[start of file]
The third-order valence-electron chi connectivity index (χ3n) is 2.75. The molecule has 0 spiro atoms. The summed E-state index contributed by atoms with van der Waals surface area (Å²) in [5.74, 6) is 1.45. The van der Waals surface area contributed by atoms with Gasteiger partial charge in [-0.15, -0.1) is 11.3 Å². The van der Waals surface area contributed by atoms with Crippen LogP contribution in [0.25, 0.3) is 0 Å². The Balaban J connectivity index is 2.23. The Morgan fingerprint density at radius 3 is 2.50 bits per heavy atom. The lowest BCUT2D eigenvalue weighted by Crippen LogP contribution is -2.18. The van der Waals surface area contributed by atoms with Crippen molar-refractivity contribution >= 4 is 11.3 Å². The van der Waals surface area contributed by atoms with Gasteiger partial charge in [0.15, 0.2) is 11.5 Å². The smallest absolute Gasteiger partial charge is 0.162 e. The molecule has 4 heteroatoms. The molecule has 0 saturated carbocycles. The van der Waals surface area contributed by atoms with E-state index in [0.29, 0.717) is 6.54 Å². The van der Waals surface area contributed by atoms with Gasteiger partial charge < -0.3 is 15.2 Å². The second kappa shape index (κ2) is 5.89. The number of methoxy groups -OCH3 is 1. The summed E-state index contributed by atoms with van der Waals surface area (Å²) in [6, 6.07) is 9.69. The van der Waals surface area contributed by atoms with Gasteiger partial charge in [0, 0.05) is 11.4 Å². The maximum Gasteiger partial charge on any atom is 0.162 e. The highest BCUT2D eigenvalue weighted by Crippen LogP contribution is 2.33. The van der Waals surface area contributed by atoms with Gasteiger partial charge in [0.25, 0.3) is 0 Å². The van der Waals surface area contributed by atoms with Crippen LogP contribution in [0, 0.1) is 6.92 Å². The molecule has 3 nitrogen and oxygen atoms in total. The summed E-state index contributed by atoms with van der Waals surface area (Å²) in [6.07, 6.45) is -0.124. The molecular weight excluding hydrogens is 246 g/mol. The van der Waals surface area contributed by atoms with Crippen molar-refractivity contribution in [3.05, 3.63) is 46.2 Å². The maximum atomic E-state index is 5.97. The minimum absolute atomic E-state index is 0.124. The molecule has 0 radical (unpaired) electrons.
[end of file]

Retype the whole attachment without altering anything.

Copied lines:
The third-order valence-electron chi connectivity index (χ3n) is 2.75. The molecule has 0 spiro atoms. The summed E-state index contributed by atoms with van der Waals surface area (Å²) in [5.74, 6) is 1.45. The van der Waals surface area contributed by atoms with Gasteiger partial charge in [-0.15, -0.1) is 11.3 Å². The van der Waals surface area contributed by atoms with Crippen LogP contribution in [0.25, 0.3) is 0 Å². The Balaban J connectivity index is 2.23. The Morgan fingerprint density at radius 3 is 2.50 bits per heavy atom. The lowest BCUT2D eigenvalue weighted by Crippen LogP contribution is -2.18. The van der Waals surface area contributed by atoms with Crippen molar-refractivity contribution >= 4 is 11.3 Å². The van der Waals surface area contributed by atoms with Gasteiger partial charge in [0.15, 0.2) is 11.5 Å². The smallest absolute Gasteiger partial charge is 0.162 e. The molecule has 4 heteroatoms. The molecule has 0 saturated carbocycles. The van der Waals surface area contributed by atoms with E-state index in [0.29, 0.717) is 6.54 Å². The van der Waals surface area contributed by atoms with Gasteiger partial charge < -0.3 is 15.2 Å². The second kappa shape index (κ2) is 5.89. The number of methoxy groups -OCH3 is 1. The summed E-state index contributed by atoms with van der Waals surface area (Å²) in [6, 6.07) is 9.69. The van der Waals surface area contributed by atoms with Gasteiger partial charge in [0, 0.05) is 11.4 Å². The maximum Gasteiger partial charge on any atom is 0.162 e. The highest BCUT2D eigenvalue weighted by Crippen LogP contribution is 2.33. The van der Waals surface area contributed by atoms with Gasteiger partial charge in [0.25, 0.3) is 0 Å². The van der Waals surface area contributed by atoms with Crippen LogP contribution in [0, 0.1) is 6.92 Å². The molecule has 3 nitrogen and oxygen atoms in total. The summed E-state index contributed by atoms with van der Waals surface area (Å²) in [6.07, 6.45) is -0.124. The molecular weight excluding hydrogens is 246 g/mol. The van der Waals surface area contributed by atoms with Crippen molar-refractivity contribution in [3.05, 3.63) is 46.2 Å². The maximum atomic E-state index is 5.97. The minimum absolute atomic E-state index is 0.124. The molecule has 0 radical (unpaired) electrons.